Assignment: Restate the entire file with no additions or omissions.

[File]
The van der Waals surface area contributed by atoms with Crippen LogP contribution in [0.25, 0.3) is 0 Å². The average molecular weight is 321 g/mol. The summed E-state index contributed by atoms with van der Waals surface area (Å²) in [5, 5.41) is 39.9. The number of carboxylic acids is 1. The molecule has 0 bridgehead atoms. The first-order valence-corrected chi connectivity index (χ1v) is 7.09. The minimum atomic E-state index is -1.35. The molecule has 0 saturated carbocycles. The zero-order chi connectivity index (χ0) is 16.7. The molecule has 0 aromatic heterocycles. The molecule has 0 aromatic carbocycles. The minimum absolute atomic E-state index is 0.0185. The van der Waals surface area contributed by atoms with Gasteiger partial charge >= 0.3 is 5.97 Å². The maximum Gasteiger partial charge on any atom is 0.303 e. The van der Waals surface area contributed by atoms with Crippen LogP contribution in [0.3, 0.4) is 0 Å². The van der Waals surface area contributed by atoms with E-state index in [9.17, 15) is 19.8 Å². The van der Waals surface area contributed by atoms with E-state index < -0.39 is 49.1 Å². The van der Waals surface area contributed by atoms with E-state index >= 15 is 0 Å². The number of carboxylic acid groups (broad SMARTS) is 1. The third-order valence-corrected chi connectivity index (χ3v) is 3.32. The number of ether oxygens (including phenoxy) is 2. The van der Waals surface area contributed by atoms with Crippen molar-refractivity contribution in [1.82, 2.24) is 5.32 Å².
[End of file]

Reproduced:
The van der Waals surface area contributed by atoms with Crippen LogP contribution in [0.25, 0.3) is 0 Å². The average molecular weight is 321 g/mol. The summed E-state index contributed by atoms with van der Waals surface area (Å²) in [5, 5.41) is 39.9. The number of carboxylic acids is 1. The molecule has 0 bridgehead atoms. The first-order valence-corrected chi connectivity index (χ1v) is 7.09. The minimum atomic E-state index is -1.35. The molecule has 0 saturated carbocycles. The zero-order chi connectivity index (χ0) is 16.7. The molecule has 0 aromatic heterocycles. The molecule has 0 aromatic carbocycles. The minimum absolute atomic E-state index is 0.0185. The van der Waals surface area contributed by atoms with Gasteiger partial charge >= 0.3 is 5.97 Å². The maximum Gasteiger partial charge on any atom is 0.303 e. The van der Waals surface area contributed by atoms with Crippen LogP contribution in [0.3, 0.4) is 0 Å². The van der Waals surface area contributed by atoms with E-state index in [9.17, 15) is 19.8 Å². The van der Waals surface area contributed by atoms with E-state index < -0.39 is 49.1 Å². The van der Waals surface area contributed by atoms with E-state index >= 15 is 0 Å². The number of carboxylic acid groups (broad SMARTS) is 1. The third-order valence-corrected chi connectivity index (χ3v) is 3.32. The number of ether oxygens (including phenoxy) is 2. The van der Waals surface area contributed by atoms with Crippen molar-refractivity contribution in [1.82, 2.24) is 5.32 Å².